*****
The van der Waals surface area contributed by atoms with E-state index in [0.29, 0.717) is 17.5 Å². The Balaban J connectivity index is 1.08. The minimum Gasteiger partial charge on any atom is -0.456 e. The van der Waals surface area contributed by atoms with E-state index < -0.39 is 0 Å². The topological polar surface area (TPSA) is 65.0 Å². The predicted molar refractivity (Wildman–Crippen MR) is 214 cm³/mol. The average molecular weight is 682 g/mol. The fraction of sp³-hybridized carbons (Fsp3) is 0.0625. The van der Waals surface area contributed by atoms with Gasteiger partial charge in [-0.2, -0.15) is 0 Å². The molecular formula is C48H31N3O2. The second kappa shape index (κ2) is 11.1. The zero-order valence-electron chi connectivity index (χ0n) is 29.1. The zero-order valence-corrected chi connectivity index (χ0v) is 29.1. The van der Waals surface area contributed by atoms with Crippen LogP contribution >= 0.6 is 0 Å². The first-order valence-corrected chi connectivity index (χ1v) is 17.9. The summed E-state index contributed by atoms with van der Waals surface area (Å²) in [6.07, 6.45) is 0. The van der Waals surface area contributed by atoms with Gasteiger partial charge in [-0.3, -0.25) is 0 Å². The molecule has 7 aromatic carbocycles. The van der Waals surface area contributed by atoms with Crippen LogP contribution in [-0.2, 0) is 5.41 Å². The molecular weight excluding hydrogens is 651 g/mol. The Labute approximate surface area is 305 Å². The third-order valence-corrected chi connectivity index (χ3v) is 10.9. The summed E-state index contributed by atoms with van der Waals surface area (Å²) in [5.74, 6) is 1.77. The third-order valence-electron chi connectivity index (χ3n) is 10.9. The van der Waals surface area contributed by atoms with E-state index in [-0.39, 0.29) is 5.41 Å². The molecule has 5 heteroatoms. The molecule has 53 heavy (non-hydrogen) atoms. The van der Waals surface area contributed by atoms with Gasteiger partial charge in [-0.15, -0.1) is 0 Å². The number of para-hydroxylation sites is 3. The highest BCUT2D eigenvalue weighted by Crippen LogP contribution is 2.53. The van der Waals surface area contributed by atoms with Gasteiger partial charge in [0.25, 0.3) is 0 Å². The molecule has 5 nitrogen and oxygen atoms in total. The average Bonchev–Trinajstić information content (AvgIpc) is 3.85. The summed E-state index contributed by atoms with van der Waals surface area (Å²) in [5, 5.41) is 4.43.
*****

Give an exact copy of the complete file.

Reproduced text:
The van der Waals surface area contributed by atoms with E-state index in [0.29, 0.717) is 17.5 Å². The Balaban J connectivity index is 1.08. The minimum Gasteiger partial charge on any atom is -0.456 e. The van der Waals surface area contributed by atoms with E-state index < -0.39 is 0 Å². The topological polar surface area (TPSA) is 65.0 Å². The predicted molar refractivity (Wildman–Crippen MR) is 214 cm³/mol. The average molecular weight is 682 g/mol. The fraction of sp³-hybridized carbons (Fsp3) is 0.0625. The van der Waals surface area contributed by atoms with Gasteiger partial charge in [-0.2, -0.15) is 0 Å². The molecular formula is C48H31N3O2. The second kappa shape index (κ2) is 11.1. The zero-order valence-electron chi connectivity index (χ0n) is 29.1. The zero-order valence-corrected chi connectivity index (χ0v) is 29.1. The van der Waals surface area contributed by atoms with Crippen LogP contribution >= 0.6 is 0 Å². The first-order valence-corrected chi connectivity index (χ1v) is 17.9. The summed E-state index contributed by atoms with van der Waals surface area (Å²) in [6.07, 6.45) is 0. The van der Waals surface area contributed by atoms with Gasteiger partial charge in [-0.3, -0.25) is 0 Å². The molecule has 7 aromatic carbocycles. The van der Waals surface area contributed by atoms with Crippen LogP contribution in [-0.2, 0) is 5.41 Å². The molecular weight excluding hydrogens is 651 g/mol. The Labute approximate surface area is 305 Å². The third-order valence-corrected chi connectivity index (χ3v) is 10.9. The summed E-state index contributed by atoms with van der Waals surface area (Å²) in [5.74, 6) is 1.77. The third-order valence-electron chi connectivity index (χ3n) is 10.9. The van der Waals surface area contributed by atoms with E-state index in [-0.39, 0.29) is 5.41 Å². The molecule has 5 heteroatoms. The molecule has 53 heavy (non-hydrogen) atoms. The van der Waals surface area contributed by atoms with Gasteiger partial charge in [-0.15, -0.1) is 0 Å². The number of para-hydroxylation sites is 3. The highest BCUT2D eigenvalue weighted by Crippen LogP contribution is 2.53. The van der Waals surface area contributed by atoms with Gasteiger partial charge in [0.25, 0.3) is 0 Å². The molecule has 5 nitrogen and oxygen atoms in total. The average Bonchev–Trinajstić information content (AvgIpc) is 3.85. The summed E-state index contributed by atoms with van der Waals surface area (Å²) in [5, 5.41) is 4.43.